Associations to the word «Republican»
REPUBLICAN, adjective. Advocating or supporting a republic as a form of government. [from 17th c.]
REPUBLICAN, adjective. Of or belonging to a republic. [from 17th c.]
REPUBLICAN, noun. Someone who favors a republic as a form of government. [from 17th c.]
REPUBLICAN, noun. A bird of a kind that builds many nests together: the American cliff swallow, or the South African weaver bird.
REPUBLICAN, adjective. (US politics) Of or pertaining to the Republican Party of the United States.
REPUBLICAN, adjective. Alternative letter-case form of republican.
REPUBLICAN, noun. (British) (Ireland) An Irish nationalist; a proponent of a united Ireland.
REPUBLICAN, noun. (historical) A supporter of the government or left-wing side in the Spanish Civil War.
REPUBLICAN, noun. (US politics) A member or supporter of the Republican Party of the United States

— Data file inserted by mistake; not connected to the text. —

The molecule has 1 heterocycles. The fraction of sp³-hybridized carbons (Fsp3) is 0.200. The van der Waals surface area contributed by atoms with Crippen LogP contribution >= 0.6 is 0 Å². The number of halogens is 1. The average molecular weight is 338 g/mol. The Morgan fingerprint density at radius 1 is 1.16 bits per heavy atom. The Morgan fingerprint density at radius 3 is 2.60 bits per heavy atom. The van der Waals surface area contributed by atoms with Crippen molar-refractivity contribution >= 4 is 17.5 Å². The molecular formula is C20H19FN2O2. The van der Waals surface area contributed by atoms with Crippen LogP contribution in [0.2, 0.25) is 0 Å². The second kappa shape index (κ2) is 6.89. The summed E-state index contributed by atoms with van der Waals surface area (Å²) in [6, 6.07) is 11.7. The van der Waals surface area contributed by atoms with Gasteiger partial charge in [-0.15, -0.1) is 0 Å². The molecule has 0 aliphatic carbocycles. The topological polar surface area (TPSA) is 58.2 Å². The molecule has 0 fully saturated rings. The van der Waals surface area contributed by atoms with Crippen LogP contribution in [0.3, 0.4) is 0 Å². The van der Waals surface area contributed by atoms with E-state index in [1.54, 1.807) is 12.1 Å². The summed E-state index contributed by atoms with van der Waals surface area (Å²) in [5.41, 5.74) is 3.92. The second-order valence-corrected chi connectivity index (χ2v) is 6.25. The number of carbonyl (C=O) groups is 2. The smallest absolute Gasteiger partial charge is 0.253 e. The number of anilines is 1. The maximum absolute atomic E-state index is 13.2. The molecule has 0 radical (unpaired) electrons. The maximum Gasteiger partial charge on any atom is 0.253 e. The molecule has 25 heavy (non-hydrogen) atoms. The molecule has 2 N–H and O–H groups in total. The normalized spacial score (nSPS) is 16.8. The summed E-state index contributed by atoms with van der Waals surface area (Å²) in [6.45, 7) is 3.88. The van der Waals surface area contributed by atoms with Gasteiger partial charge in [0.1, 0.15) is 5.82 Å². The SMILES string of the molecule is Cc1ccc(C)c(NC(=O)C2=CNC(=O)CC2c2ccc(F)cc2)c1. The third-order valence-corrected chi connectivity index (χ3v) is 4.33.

REPUBLICAN MARRIAGE, noun. A form of human execution used during the French Revolution in which a man and woman were tied together naked, exposed to public view for a time in this condition, and then stabbed, shot, or thrown into a body of water to drown.
REPUBLICAN MARRIAGE, noun. Alternative spelling of republican marriage
REPUBLICAN MARRIAGES, noun. Plural of republican marriage
REPUBLICAN, noun. A member of the Republican Party.
REPUBLICAN, noun. An advocate of a republic (usually in opposition to a monarchy).
REPUBLICAN, noun. A tributary of the Kansas River that flows from eastern Colorado eastward through Nebraska and Kansas.
REPUBLICAN, adjective. Relating to or belonging to the Republican Party; "a Republican senator"; "Republican party politics".
REPUBLICAN, adjective. Having the supreme power lying in the body of citizens entitled to vote for officers and representatives responsible to them or characteristic of such government; "the United States shall guarantee to every state in this union a republican form of government"- United States Constitution; "a very republican notion"; "so little republican and so much aristocratic sentiment"- Philip Marsh; "our republican and artistic simplicity"-Nathaniel Hawthorne.
Words derive their power from the original word.